The opposition says Prime Minister Stephen Harper must wear the blame for a Senate expenses scandal that happened under his watch and which has resulted in 31 criminal charges being laid against Senator Mike Duffy by the RCMP today.
- Mike Duffy faces 31 RCMP charges including bribery, fraud, breach of trust
- Mike Duffy charges: Read RCMP statement and details of 31 counts
- Read the full statement from Senator Mike Duffy's lawyer
The RCMP announced Thursday Duffy faces charges of bribery of a judicial office holder, frauds on the government and 29 other charges related to Senate expenses, the awarding of consultant contracts and the acceptance of the $90,000 payment from Wright.
"This entire issue is the result of the prime minister's poor judgment," MP Marc Garneau told reporters gathered in Ottawa on Thursday.
"Poor judgment in appointing Mike Duffy to the Senate when he clearly didn't meet residency requirements, poor judgment in fostering a culture in the PMO where his inner circle thought it was OK to write a $90,000 cheque to a sitting Senator then covering it up with a whitewashed Senate report."
No charges have been laid against Harper's former chief of staff Nigel Wright, who gave Duffy the money to repay his ineligible senate expenses. Wright resigned last year after news of his payment became public.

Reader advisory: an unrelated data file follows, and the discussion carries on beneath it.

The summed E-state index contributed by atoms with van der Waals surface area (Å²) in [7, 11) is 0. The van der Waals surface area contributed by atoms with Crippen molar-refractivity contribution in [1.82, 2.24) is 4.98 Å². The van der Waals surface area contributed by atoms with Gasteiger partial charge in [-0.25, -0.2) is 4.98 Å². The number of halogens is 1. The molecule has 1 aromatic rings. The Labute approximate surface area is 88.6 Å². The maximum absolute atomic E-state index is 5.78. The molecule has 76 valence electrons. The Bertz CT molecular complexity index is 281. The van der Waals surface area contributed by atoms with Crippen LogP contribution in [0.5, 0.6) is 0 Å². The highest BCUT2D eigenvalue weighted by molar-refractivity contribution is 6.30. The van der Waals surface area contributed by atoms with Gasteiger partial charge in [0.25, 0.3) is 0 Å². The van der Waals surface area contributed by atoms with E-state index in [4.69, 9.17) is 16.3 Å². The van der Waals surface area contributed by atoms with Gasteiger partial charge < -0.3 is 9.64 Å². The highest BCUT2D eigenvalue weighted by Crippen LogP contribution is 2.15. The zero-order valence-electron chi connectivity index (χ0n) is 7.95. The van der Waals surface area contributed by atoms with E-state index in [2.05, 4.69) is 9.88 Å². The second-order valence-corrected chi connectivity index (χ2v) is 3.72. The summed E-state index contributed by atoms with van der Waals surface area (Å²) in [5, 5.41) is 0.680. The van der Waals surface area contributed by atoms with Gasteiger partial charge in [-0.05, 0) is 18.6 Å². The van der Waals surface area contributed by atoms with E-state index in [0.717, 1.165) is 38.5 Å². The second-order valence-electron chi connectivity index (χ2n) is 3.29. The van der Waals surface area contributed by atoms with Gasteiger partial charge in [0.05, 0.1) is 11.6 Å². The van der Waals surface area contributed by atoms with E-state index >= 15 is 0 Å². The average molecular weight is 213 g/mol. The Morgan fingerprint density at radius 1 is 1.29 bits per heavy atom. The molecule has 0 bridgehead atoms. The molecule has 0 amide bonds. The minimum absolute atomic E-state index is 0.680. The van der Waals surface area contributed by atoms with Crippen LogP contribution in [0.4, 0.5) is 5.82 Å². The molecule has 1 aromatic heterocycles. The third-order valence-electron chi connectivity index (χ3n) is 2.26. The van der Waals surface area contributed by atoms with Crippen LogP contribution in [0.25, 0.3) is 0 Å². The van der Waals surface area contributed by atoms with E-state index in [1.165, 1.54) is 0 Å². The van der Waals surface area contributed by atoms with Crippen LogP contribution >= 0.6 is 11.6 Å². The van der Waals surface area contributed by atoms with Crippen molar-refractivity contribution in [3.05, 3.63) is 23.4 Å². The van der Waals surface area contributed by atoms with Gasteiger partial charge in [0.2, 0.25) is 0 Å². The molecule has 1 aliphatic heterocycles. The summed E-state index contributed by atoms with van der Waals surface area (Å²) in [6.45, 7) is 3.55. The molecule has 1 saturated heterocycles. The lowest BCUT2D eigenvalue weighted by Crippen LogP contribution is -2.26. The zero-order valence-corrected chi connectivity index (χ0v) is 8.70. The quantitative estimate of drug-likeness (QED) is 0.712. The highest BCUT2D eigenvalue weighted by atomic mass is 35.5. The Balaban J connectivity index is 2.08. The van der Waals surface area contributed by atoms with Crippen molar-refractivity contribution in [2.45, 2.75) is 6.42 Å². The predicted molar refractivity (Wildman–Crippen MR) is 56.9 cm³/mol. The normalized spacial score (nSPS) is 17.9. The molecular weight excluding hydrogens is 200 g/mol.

"Throughout this entire PMO ethics scandal, the prime minister has tried to evade responsibility. His story, what he knew and when, was replete with contradictions. Canadians deserve the truth," Garneau said.
Harper should be compelled to testify: MPs
The NDP's Nycole Turmel echoed Garneau's statement, blaming Harper's poor judgment for appointing Duffy in the first place.
"Let's not forget, these charges in the scandal stem from the poor judgment of a prime minister who appointed Mike Duffy to the Senate, hired Nigel Wright as his chief of staff, and allowed a culture of corruption to fester in Ottawa."
"The buck stops with Stephen Harper," Turmel said.
The RCMP said Duffy is scheduled to appear in an Ottawa court on Sept. 16.
Both Garneau and Turmel said Harper should be compelled to testify under oath in Duffy's case, saying this would be the only way to get clear answers from him.
Asked about the criticism levelled against the prime minister, Harper's chief spokesman told CBC News "through the charges laid today, the RCMP has made it clear who they believe is guilty of wrongdoing.
"They have also made clear that they do not believe the prime minister had any knowledge of the scheme involving repayment of Mr. Duffy’s inappropriate expenses," Jason MacDonald said.
Included in the 31 criminal charges laid against Duffy are one count each of bribery, frauds on the government and breach of trust related to the $90,000 payment Duffy received from Wright.
Garneau said it is not clear why Duffy was charged with a count of bribery when he took the money from Harper's former chief of staff chief, but that Wright wasn't charged for giving the senator the cash to repay his ineligible expenses.
"When you are alleging that, there has to be bribery against or to somebody and therefore it implies knowledge beyond Mr. Duffy himself.
"Why, if that is the case, have we not heard about this?" Garneau asked.
The RCMP said in April that "the evidence gathered does not support criminal charges against Mr. Wright."
Wright's lawyer, Peter Mantas, told the CBC's Rosemary Barton Thursday evening that no deal was cut with the RCMP or the Crown to avoid prosecution. Wright has been told to be prepared to testify.
Wright declined comment Thursday.